Chambers WL, Fields HW, Machen JB. Measuring selected disruptive behaviors of the 36- to 60-month-old patient. Part I: Development and assessment of a rating scale. Pediatr Dent 1981;3:251-6.
Buchanan H, Niven N. Validation of a facial image scale to assess child dental anxiety. Int J Paediatr Dent 2002;12:47-52.
Pintov S, Hochman M, Livne A, Heyman E, Lahat E. Bach flower remedies used for attention deficit hyperactivity disorder in children – A prospective double blind controlled study. Eur J Paediatr Neurol 2005;9:395-8.
Marwah N, Prabhakar AR, Raju OS. Music distraction – Its efficacy in management of anxious pediatric dental patients. J Indian Soc Pedod Prev Dent 2005;23:168-70.
] [Full text]
Jindal R, Kaur R. Can we tune our pediatric patients? Int J Clin Pediatr Dent 2011;4:186-9.
Toyota S. The study of Bach flower remedies as premedication. J Intl Soc Life Info Sci 2006;24:455-60.
Prabhakar AR, Marwah N, Raju OS. A comparison between audio and audiovisual distraction techniques in managing anxious pediatric dental patients. J Indian Soc Pedod Prev Dent 2007;25:177-82.
] [Full text]
Kim YK, Kim SM, Myoung H. Musical intervention reduces patients' anxiety in surgical extraction of an impacted mandibular third molar. J Oral Maxillofac Surg 2011;69:1036-45.
Lai HL, Hwang MJ, Chen CJ, Chang KF, Peng TC, Chang FM. Randomised controlled trial of music on state anxiety and physiological indices in patients undergoing root canal treatment. J Clin Nurs 2008;17:2654-60.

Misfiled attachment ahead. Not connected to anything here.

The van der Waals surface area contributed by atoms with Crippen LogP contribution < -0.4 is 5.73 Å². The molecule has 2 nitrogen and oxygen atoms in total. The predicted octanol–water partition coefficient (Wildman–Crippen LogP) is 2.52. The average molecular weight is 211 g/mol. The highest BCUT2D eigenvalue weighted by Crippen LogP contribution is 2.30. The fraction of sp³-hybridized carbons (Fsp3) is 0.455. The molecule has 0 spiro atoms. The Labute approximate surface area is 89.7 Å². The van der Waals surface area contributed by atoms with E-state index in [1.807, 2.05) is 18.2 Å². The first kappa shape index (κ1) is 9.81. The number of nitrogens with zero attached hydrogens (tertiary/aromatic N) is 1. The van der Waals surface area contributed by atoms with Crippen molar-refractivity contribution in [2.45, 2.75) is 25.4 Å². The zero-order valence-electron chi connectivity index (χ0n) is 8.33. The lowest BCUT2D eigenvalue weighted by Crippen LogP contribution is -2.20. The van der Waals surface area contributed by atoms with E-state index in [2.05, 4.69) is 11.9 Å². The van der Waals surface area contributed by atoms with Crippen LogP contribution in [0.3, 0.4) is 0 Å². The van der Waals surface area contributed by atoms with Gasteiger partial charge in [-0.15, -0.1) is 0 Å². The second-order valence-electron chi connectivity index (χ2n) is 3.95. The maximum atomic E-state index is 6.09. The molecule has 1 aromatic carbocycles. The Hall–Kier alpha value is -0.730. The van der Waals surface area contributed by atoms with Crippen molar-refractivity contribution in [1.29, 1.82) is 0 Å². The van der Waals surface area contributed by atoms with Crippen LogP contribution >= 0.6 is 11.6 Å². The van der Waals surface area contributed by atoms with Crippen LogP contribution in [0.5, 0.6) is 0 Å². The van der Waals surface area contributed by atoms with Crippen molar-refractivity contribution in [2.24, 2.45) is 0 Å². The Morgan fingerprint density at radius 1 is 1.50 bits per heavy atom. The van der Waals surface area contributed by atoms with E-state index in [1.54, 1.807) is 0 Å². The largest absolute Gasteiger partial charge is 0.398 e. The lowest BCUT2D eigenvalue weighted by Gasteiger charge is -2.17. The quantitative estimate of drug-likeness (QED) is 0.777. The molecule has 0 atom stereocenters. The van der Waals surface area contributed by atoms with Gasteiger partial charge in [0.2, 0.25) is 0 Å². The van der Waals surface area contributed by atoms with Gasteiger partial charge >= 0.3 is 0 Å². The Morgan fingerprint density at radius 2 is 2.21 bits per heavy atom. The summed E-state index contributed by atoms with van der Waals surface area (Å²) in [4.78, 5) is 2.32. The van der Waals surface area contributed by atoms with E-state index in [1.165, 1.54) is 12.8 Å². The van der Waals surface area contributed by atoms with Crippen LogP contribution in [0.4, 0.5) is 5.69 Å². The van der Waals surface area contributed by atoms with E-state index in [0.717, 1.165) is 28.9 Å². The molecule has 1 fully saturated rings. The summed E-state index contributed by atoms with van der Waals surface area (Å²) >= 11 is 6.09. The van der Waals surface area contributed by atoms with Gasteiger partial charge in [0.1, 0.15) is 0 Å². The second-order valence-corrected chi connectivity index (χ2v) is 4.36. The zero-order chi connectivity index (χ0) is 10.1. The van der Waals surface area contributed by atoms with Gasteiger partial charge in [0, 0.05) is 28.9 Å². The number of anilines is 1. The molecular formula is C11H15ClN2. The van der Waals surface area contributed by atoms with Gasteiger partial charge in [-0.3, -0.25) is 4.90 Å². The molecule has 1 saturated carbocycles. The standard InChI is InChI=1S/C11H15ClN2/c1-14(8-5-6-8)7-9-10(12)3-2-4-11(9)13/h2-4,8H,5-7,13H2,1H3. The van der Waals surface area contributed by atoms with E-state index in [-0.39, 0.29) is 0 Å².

Alemany-Martínez A, Valmaseda-Castellón E, Berini-Aytés L, Gay-Escoda C. Hemodynamic changes during the surgical removal of lower third molars. J Oral Maxillofac Surg 2008;66:453-61.
Poiset M, Johnson R, Nakamura R. Pulse rate and oxygen saturation in children during routine dental procedures. ASDC J Dent Child 1990;57:279-83.
Rayen R, Muthu MS, Chandrasekhar Rao R, Sivakumar N. Evaluation of physiological and behavioral measures in relation to dental anxiety during sequential dental visits in children. Indian J Dent Res 2006;17:27-34.
] [Full text]
Messer JG. Stress in dental patients undergoing routine procedures. J Dent Res 1977;56:362-7.
[Table 1], [Table 2], [Table 3], [Table 4], [Table 5], [Table 6]